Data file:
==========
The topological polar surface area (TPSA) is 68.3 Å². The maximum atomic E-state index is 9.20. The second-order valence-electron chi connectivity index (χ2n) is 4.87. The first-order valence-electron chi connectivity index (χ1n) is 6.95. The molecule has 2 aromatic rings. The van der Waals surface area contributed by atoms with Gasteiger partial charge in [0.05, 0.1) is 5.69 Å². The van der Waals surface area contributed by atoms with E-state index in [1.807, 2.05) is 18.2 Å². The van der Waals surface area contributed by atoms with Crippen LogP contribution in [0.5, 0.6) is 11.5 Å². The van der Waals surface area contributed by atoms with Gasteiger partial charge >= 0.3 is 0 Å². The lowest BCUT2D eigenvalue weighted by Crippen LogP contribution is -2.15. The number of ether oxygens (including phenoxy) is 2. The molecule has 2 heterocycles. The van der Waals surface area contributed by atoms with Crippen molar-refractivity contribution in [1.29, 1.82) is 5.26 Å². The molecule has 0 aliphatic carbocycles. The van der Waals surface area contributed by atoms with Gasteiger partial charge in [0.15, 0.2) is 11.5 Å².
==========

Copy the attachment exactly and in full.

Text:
The topological polar surface area (TPSA) is 68.3 Å². The maximum atomic E-state index is 9.20. The second-order valence-electron chi connectivity index (χ2n) is 4.87. The first-order valence-electron chi connectivity index (χ1n) is 6.95. The molecule has 2 aromatic rings. The van der Waals surface area contributed by atoms with Gasteiger partial charge in [0.05, 0.1) is 5.69 Å². The van der Waals surface area contributed by atoms with E-state index in [1.807, 2.05) is 18.2 Å². The van der Waals surface area contributed by atoms with Crippen LogP contribution in [0.5, 0.6) is 11.5 Å². The van der Waals surface area contributed by atoms with Gasteiger partial charge >= 0.3 is 0 Å². The lowest BCUT2D eigenvalue weighted by Crippen LogP contribution is -2.15. The number of ether oxygens (including phenoxy) is 2. The molecule has 2 heterocycles. The van der Waals surface area contributed by atoms with Crippen molar-refractivity contribution in [1.29, 1.82) is 5.26 Å². The molecule has 0 aliphatic carbocycles. The van der Waals surface area contributed by atoms with Gasteiger partial charge in [0.15, 0.2) is 11.5 Å².